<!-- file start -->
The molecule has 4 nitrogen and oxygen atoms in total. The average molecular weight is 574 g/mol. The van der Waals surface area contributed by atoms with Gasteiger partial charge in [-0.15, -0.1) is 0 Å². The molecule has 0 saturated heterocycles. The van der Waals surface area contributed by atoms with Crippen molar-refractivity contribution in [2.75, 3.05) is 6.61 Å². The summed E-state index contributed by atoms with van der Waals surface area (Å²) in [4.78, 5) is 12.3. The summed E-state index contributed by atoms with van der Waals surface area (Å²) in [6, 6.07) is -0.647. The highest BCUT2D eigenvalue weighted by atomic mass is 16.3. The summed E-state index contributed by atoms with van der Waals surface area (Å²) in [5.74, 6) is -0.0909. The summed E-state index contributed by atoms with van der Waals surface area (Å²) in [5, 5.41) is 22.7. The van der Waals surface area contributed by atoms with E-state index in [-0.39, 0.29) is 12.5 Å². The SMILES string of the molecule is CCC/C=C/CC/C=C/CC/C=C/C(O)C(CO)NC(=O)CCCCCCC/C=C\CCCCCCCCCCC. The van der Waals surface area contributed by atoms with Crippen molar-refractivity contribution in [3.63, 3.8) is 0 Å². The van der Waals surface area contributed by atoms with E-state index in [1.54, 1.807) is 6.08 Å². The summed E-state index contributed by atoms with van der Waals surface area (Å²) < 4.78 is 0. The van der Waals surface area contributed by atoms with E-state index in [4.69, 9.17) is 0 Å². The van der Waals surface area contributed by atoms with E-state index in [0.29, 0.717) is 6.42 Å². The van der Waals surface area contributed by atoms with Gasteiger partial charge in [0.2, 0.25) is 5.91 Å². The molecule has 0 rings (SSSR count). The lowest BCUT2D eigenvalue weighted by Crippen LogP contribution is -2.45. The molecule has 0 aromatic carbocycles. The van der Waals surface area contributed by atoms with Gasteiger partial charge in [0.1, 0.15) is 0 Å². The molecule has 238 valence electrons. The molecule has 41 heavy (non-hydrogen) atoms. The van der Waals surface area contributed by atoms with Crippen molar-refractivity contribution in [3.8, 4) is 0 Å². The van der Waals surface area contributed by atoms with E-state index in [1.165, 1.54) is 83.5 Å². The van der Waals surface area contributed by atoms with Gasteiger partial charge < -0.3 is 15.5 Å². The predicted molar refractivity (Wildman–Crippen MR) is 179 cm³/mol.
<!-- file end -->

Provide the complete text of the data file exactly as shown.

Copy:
The molecule has 4 nitrogen and oxygen atoms in total. The average molecular weight is 574 g/mol. The van der Waals surface area contributed by atoms with Gasteiger partial charge in [-0.15, -0.1) is 0 Å². The molecule has 0 saturated heterocycles. The van der Waals surface area contributed by atoms with Crippen molar-refractivity contribution in [2.75, 3.05) is 6.61 Å². The summed E-state index contributed by atoms with van der Waals surface area (Å²) in [4.78, 5) is 12.3. The summed E-state index contributed by atoms with van der Waals surface area (Å²) in [6, 6.07) is -0.647. The highest BCUT2D eigenvalue weighted by atomic mass is 16.3. The summed E-state index contributed by atoms with van der Waals surface area (Å²) in [5.74, 6) is -0.0909. The summed E-state index contributed by atoms with van der Waals surface area (Å²) in [5, 5.41) is 22.7. The van der Waals surface area contributed by atoms with E-state index in [-0.39, 0.29) is 12.5 Å². The SMILES string of the molecule is CCC/C=C/CC/C=C/CC/C=C/C(O)C(CO)NC(=O)CCCCCCC/C=C\CCCCCCCCCCC. The van der Waals surface area contributed by atoms with Crippen molar-refractivity contribution in [3.63, 3.8) is 0 Å². The van der Waals surface area contributed by atoms with E-state index in [1.54, 1.807) is 6.08 Å². The summed E-state index contributed by atoms with van der Waals surface area (Å²) < 4.78 is 0. The van der Waals surface area contributed by atoms with E-state index in [4.69, 9.17) is 0 Å². The van der Waals surface area contributed by atoms with E-state index in [0.29, 0.717) is 6.42 Å². The van der Waals surface area contributed by atoms with Gasteiger partial charge in [0.2, 0.25) is 5.91 Å². The molecule has 0 rings (SSSR count). The lowest BCUT2D eigenvalue weighted by Crippen LogP contribution is -2.45. The molecule has 0 aromatic carbocycles. The van der Waals surface area contributed by atoms with Gasteiger partial charge in [0.1, 0.15) is 0 Å². The molecule has 238 valence electrons. The molecule has 41 heavy (non-hydrogen) atoms. The van der Waals surface area contributed by atoms with Crippen molar-refractivity contribution in [3.8, 4) is 0 Å². The van der Waals surface area contributed by atoms with E-state index in [1.165, 1.54) is 83.5 Å². The van der Waals surface area contributed by atoms with Gasteiger partial charge < -0.3 is 15.5 Å². The predicted molar refractivity (Wildman–Crippen MR) is 179 cm³/mol.